This story is more a Scott and Jean story than anything, and it follows the pair as they walk arm-in-arm over the grounds of the Xavier Institute. They see the other X-Men playing football, arguing and laughing, and they start getting very sentimental. The two of them fondly reflect on their weird traumatic lives as children who were recruited into a paramilitary organization by an unyielding perfectionist. They give true thanks that no one is sucking them into the future, Magneto isn’t trying to murder them, and there are pretty much no clones on the premises. Jean actually proposes to Scott, and it is very sweet. If you’re a modern reader you know it does not go great, but listen. You’ve got to give the X-Men something, and sometimes that something is just not telling them how bad things are about to get.

Daredevil #178

Daredevil #178

Daredevil is another person on this list who never really seems to catch a break. In this comedy of terrors, Foggy Nelson hires Iron Fist and Luke Cage out as bodyguards to protect Matt Murdock, which, in this difficult-to-quickly-explain instance, essentially puts them head to head with Daredevil. DD is attempting to track down a blackmailer who is himself being blackmailed, but the Heroes for Hire keep getting in his way and tripping him up as they try to figure out what the heck is even going on. This situation all comes to a head where else — at the Macy’s Thanksgiving Day parade. The fight that ensues is good fun, with Daredevil attempting to make it to the blackmailer in time and a confused Luke Cage and Iron Fist trying to stop him. While this is happening, giant Muppet balloons and ticker tape cause even more confusion. Though he does save the day, Matt still has to deal with the fact that the Kingpin and his ex-lover Elektra are conspiring against him. Poor Matt! No Thanksgiving for you.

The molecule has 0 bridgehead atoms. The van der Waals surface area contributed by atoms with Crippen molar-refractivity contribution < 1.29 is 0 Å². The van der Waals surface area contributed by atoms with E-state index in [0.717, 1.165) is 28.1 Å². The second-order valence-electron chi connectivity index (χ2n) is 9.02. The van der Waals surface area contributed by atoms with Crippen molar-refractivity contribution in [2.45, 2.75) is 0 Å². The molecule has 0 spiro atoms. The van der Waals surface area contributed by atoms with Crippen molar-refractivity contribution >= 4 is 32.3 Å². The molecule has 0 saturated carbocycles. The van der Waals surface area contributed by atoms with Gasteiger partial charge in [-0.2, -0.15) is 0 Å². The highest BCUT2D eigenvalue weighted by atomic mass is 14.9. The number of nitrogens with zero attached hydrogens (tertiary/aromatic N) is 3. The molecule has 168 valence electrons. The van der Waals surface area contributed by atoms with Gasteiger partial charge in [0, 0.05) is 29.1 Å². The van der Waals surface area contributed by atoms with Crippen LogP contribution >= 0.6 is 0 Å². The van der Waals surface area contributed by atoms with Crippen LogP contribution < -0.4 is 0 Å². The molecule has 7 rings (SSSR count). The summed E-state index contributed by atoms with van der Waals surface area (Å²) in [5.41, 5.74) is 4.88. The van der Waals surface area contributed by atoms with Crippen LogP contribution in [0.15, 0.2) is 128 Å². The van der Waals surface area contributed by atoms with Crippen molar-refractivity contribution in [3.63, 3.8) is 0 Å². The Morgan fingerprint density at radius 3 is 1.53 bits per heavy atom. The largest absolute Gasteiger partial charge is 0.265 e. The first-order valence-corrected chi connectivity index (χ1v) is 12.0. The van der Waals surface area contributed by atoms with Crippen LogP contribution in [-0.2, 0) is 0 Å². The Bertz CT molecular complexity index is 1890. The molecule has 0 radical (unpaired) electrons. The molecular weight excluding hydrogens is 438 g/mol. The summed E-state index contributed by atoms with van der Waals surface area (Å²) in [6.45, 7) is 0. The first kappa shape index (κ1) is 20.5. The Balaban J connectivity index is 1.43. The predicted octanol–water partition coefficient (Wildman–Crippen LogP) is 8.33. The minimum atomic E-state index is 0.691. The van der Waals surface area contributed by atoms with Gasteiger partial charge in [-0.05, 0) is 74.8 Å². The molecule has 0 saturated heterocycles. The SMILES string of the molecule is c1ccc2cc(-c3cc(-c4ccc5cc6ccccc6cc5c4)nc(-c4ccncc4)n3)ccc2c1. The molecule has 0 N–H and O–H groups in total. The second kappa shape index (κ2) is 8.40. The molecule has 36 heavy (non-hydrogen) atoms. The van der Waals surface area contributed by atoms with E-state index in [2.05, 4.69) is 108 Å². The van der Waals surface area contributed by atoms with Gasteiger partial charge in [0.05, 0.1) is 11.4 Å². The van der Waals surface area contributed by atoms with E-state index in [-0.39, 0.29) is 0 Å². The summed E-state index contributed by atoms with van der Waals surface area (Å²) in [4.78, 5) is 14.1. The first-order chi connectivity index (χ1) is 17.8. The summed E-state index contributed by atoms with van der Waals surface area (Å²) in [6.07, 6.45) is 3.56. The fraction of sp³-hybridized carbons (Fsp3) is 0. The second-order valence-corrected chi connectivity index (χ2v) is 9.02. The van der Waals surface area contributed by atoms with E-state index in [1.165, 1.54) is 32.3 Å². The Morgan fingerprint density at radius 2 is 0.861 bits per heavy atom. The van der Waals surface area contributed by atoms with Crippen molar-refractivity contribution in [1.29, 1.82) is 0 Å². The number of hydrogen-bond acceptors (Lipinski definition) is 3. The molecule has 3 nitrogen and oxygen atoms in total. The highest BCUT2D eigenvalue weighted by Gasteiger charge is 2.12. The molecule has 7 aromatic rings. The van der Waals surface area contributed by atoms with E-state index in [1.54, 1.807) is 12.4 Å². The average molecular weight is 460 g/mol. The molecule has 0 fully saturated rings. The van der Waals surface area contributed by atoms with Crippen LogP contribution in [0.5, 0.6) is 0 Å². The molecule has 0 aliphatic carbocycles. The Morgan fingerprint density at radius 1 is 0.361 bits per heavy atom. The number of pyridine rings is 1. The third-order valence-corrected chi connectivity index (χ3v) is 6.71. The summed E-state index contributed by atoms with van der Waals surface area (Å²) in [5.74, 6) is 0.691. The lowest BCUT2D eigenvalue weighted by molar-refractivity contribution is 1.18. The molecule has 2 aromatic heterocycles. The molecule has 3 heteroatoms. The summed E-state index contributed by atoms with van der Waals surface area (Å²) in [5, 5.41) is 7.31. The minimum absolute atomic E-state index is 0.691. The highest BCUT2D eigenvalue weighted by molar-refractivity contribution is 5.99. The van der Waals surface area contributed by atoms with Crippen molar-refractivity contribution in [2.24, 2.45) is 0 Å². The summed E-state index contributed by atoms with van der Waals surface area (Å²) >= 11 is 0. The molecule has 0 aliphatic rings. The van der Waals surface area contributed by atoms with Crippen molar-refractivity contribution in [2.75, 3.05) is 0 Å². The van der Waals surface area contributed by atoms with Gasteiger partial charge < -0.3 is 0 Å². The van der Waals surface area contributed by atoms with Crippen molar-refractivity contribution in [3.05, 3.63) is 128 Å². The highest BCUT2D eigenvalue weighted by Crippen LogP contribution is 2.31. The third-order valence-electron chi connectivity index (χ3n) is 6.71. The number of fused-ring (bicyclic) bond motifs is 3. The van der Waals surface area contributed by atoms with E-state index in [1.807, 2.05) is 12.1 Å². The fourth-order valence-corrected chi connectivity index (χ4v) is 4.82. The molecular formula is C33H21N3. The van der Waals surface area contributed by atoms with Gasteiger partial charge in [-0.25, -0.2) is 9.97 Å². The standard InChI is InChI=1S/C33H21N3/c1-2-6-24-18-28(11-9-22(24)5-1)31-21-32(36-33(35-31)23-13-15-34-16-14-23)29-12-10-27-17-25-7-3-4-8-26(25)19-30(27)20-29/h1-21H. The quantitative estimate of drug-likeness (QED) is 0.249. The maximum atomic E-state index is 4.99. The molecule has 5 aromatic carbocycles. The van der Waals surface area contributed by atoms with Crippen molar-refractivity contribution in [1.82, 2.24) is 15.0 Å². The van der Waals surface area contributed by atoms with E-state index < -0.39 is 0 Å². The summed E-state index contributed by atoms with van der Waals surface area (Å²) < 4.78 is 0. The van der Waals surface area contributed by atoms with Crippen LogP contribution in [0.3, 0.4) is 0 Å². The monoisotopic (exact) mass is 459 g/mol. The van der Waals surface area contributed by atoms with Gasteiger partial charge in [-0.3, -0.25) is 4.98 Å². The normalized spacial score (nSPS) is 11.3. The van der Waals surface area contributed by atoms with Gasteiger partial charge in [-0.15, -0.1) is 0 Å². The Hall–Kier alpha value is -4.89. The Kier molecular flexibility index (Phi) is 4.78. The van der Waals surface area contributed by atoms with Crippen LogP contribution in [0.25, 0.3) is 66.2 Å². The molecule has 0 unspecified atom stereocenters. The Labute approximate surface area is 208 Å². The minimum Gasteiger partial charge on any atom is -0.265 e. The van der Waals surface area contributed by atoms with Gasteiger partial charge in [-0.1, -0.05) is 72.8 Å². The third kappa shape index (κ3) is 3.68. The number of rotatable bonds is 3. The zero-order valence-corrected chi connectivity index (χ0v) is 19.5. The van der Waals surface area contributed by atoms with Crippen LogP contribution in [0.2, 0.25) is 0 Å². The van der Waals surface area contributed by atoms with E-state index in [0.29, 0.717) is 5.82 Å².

Batman: The Long Halloween #2

Batman: The Long Halloween #2

With all the emphasis on Batman as a gruff badass, we barely ever get to see the gentle side of old Brucey. In this story, Batman finds himself running through the Gotham City sewer system to track down a villain, but ends up coming face-to-face with a lonely, semi-undead Solomon Grundy. Grudgingly, Batman must fight Grundy. This story is interlaced into the rest of the Long Halloween, so without giving too much of the plot away, we see characters like Jim Gordon and a still-virtuous Harvey Dent struggling with exhaustion and overwork while trying to celebrate the holiday with their families. In the end, a remorseful Batman returns to the sewers to leave a plate of food for the unfortunate Grundy. Batman! Such a softie.